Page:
There are no fewer than 246 major art schools in the South. These schools are accredited and ranked by the Southern Association of Colleges and Schools. Their ranking reflects the number of Master’s Degrees or higher awarded each year as well as offering Bachelor’s of Fine Arts.
In this list the South consists of the following states: Alabama, Arkansas. Florida, Georgia, Kentucky, Louisiana, Mississippi, North Carolina, South Carolina, Tennessee, Texas, and Virginia. These states have many cultural touchstones in common and instructors from these states often take their education within each other’s respective borders. For this reason, Arkansas is included as Southern despite its connection with the North Central Association of Colleges and Schools.
Within this size-able list of schools there are good programs, impressive programs, niche programs, and perfunctory ones. Prospective students have many issues and questions to keep in mind. Certain programs are limited even though they are located within Universities with huge student bodies and large endowments. Other schools may be surprisingly excellent because of dedicated instructors on less renowned or underfunded campuses. There are other quirks to where you can find good art schools; sometimes a small community will embrace a school’s gallery and sometimes newly hired professors will revitalize an art program.
Attention to drawing and painting concentrations within an art program is a traditional measure of excellence. Contrast those schools with ones that emphasize only photography or graphic design and the weakness becomes evident. This is not an indictment on photography or graphic design, but it reveals that these programs have a more limited budget and their focus on technical and vocational education. Furthermore, it is likely that schools that focus on small graphic design, photography, and art education majors have relatively young programs.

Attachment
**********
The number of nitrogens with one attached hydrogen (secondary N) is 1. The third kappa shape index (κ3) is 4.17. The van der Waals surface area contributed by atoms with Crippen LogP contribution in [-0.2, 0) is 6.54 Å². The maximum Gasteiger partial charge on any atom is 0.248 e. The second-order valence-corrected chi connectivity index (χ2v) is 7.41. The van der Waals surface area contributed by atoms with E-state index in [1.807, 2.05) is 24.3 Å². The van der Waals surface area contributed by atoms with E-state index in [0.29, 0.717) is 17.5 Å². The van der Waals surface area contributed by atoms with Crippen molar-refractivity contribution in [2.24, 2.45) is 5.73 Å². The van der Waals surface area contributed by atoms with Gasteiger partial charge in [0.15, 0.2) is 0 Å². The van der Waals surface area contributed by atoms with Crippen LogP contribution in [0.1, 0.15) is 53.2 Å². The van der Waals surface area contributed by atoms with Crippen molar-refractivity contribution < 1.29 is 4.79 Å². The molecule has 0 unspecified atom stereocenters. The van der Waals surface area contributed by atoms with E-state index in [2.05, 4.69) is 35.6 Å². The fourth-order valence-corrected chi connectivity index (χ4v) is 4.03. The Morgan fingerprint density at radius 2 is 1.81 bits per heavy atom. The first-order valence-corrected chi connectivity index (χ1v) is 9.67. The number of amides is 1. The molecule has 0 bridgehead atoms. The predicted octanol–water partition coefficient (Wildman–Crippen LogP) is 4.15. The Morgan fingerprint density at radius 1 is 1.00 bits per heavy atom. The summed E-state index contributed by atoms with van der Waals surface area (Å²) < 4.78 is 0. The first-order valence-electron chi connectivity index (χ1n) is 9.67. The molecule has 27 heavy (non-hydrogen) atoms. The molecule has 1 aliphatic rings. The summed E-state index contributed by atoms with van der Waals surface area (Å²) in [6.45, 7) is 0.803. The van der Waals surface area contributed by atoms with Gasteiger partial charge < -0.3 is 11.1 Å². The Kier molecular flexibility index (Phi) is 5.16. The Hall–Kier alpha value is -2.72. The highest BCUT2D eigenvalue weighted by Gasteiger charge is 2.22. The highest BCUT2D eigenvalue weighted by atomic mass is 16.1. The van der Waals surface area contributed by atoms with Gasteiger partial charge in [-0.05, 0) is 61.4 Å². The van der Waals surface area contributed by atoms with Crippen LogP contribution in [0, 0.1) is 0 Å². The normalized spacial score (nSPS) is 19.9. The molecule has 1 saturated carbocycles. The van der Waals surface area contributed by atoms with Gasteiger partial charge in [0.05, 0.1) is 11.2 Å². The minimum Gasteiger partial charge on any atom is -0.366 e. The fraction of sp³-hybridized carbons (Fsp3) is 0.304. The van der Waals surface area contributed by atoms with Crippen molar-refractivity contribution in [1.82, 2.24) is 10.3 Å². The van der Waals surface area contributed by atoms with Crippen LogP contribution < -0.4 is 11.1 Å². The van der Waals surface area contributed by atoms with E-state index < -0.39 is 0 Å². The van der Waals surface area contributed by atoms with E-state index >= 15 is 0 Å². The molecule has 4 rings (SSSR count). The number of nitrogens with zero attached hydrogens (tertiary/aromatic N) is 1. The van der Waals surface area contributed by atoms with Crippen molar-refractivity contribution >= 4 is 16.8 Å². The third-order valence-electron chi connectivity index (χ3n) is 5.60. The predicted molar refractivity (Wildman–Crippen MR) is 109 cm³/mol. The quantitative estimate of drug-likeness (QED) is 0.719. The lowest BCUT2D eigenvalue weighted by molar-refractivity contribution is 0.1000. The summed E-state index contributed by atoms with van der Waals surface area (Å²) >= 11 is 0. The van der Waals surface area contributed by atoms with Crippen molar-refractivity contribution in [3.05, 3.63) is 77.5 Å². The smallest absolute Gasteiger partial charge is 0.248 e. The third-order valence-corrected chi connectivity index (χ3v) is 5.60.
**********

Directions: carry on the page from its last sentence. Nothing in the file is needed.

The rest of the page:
Another sign of a weak art department is situations where an visual art department is coupled with a theater, dance or music departments. In these cases resources are shared such as lecture halls, classrooms, and attention. When a department head comes from a music or theater background there is necessarily a compromise in the visual arts. This is not to say that there should not be a cross pollination of different arts. Ohio State University is a positive example of visual arts and theater arts combing well and Wake Forest University’s visual arts program is productive with a dance instructor at it’s head. However, there many are cases where a school will divide resources between these overlapping interests rather than invest properly in each of the arts, visual, dance, music, and theater.
The real measure greatness comes from facilities and faculty. The quality and amount of space devoted to an art program is objective enough. There should be lecture space, ample studios, a current visual resource library, and an active art gallery. Now add to these the digital footprint of the art program. There should be a current exhibition of student and faculty work online, there should be current computer lab, and there should be a fluency among instructors within the program. The quality and knowledge-ability of instructors is really the most important issue. This is a simple as checking where instructors earned their degrees and have exhibited work. This is also as complicated as finding artists whose work inspires you and who can foster your artistic growth. The unfortunate truth is that some great artists aren't particularly interested or qualified to teach, even if they are professors. Teaching art is complex because it requires a vast knowledge of the past, a handle on the present art world, and an individual style. To find all of this, its important to visit schools in person and ask many questions.
Some Useful Questions to Consider:
How many faculty members are on staff within the art department? And, what are their backgrounds?
How many areas of concentration are offered within the program? And, is there adequate support for your intended concentration?
Does the campus have a gallery and museum?
What is the level of community support? Will you have opportunities to show your work or present research?
Will the surrounding colleges or schools add to art programs overall experience?